Crop levels of 1 (low), 1.5 (medium), and 2 (high) clusters per shoot established by cluster thinning (CT) were compared to nonthinned (control) Riesling vines over a three-year period. Yields ranged from 5.2 to 12.4 t/ha in 2008 and from 4.0 to 9.3 t/ha in 2009, while crop loads (yield/pruning weight) ranged from 2.9 to 8.7 in 2008 and 2.9 to 9.9 in 2009. By 2010, yield and crop load (yield/pruning weight) did not differ among treatments. Cluster weight was unaffected by CT in 2008 and 2009 but in 2010 control clusters weighed 39% less than low crop. There was little or no CT effect on berry size, pH, titratable acidity, pruning weight, cluster light exposure, or bud cold hardiness. Soluble solids at harvest ranged from 18.2 Brix in control to 22.3 Brix in low crop in 2008, from 18.9 to 22.1 Brix, respectively, in 2009, and from 20.5 to 22.0 Brix, respectively, in 2010. A consumer wine aroma sorting trial revealed that the low crop wine, and the low and medium crop wines, differed in aromatic attributes from the other treatments in 2008 and 2009, respectively. Grower financial net return per hectare ranged from $2,832 in low crop to $16,055 in control in 2008, from −$115 to $8,596, respectively, in 2009, and from $1,938 to $4,242, respectively, in 2010. Financial losses associated with CT could be recouped only by increases of up to 143% over base market price for grapes.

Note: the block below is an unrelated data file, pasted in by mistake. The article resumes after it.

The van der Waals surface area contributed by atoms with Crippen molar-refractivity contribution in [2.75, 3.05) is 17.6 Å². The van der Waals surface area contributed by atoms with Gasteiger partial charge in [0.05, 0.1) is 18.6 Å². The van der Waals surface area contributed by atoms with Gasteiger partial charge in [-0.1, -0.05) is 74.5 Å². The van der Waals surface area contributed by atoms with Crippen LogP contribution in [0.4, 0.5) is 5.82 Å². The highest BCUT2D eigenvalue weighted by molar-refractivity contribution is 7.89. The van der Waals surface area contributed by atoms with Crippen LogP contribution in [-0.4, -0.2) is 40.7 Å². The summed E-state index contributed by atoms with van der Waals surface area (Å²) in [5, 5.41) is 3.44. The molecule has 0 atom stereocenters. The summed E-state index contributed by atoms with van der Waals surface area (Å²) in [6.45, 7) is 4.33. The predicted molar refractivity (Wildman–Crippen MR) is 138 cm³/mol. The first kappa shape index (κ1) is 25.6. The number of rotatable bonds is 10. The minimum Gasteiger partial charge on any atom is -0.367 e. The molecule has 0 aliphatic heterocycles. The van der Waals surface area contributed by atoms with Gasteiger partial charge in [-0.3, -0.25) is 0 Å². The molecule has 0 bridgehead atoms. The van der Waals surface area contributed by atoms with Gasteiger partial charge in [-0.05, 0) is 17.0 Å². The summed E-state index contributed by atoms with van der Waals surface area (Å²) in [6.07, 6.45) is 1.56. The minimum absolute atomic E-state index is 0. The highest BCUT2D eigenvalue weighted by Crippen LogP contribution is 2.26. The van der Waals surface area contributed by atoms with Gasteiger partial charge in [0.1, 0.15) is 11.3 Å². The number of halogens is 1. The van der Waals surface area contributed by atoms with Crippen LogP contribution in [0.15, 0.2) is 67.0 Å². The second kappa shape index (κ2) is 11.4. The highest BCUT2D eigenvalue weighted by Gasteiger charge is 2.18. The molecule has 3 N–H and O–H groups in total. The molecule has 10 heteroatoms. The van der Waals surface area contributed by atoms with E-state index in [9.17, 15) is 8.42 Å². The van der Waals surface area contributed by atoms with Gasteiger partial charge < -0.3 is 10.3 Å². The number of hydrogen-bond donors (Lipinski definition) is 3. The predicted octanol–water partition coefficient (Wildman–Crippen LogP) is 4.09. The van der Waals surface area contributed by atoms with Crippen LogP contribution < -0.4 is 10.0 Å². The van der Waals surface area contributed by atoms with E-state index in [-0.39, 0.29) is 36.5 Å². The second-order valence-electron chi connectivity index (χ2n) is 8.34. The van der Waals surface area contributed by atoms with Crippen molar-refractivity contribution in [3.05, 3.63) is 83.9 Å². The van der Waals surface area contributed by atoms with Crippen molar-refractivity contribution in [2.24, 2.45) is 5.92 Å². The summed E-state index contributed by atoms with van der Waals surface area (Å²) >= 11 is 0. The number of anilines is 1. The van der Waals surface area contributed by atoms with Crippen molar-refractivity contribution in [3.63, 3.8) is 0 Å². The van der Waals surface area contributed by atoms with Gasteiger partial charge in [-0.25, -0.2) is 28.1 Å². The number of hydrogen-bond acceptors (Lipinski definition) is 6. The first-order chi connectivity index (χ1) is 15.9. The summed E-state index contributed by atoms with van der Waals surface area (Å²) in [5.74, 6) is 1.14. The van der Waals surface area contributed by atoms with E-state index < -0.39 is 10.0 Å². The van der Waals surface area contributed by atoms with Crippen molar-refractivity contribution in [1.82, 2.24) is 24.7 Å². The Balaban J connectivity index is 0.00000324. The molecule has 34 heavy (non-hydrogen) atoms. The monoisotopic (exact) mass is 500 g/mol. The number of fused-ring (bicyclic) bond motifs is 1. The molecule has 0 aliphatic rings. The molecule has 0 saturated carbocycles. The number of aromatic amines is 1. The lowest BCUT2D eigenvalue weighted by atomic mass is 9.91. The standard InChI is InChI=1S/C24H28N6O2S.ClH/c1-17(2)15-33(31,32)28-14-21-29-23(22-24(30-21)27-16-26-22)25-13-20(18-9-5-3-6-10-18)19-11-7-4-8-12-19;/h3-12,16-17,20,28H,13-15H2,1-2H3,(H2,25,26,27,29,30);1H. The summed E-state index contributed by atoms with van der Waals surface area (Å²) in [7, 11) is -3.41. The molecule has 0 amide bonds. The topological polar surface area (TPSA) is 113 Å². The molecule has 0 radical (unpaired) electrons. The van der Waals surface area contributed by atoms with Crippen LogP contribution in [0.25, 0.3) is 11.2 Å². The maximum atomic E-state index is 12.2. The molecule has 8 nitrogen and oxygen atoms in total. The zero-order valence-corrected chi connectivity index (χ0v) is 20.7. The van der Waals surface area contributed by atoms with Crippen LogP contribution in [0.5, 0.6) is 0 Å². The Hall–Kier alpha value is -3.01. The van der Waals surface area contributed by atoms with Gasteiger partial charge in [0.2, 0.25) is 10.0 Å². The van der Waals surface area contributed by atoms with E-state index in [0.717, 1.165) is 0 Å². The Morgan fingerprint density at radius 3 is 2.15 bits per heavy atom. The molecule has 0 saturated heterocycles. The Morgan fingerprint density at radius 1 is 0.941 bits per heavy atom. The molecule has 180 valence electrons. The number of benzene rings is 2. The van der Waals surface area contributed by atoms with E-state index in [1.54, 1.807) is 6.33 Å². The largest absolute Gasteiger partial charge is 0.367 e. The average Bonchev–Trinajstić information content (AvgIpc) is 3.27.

- ©2013 by the American Society for Enology and Viticulture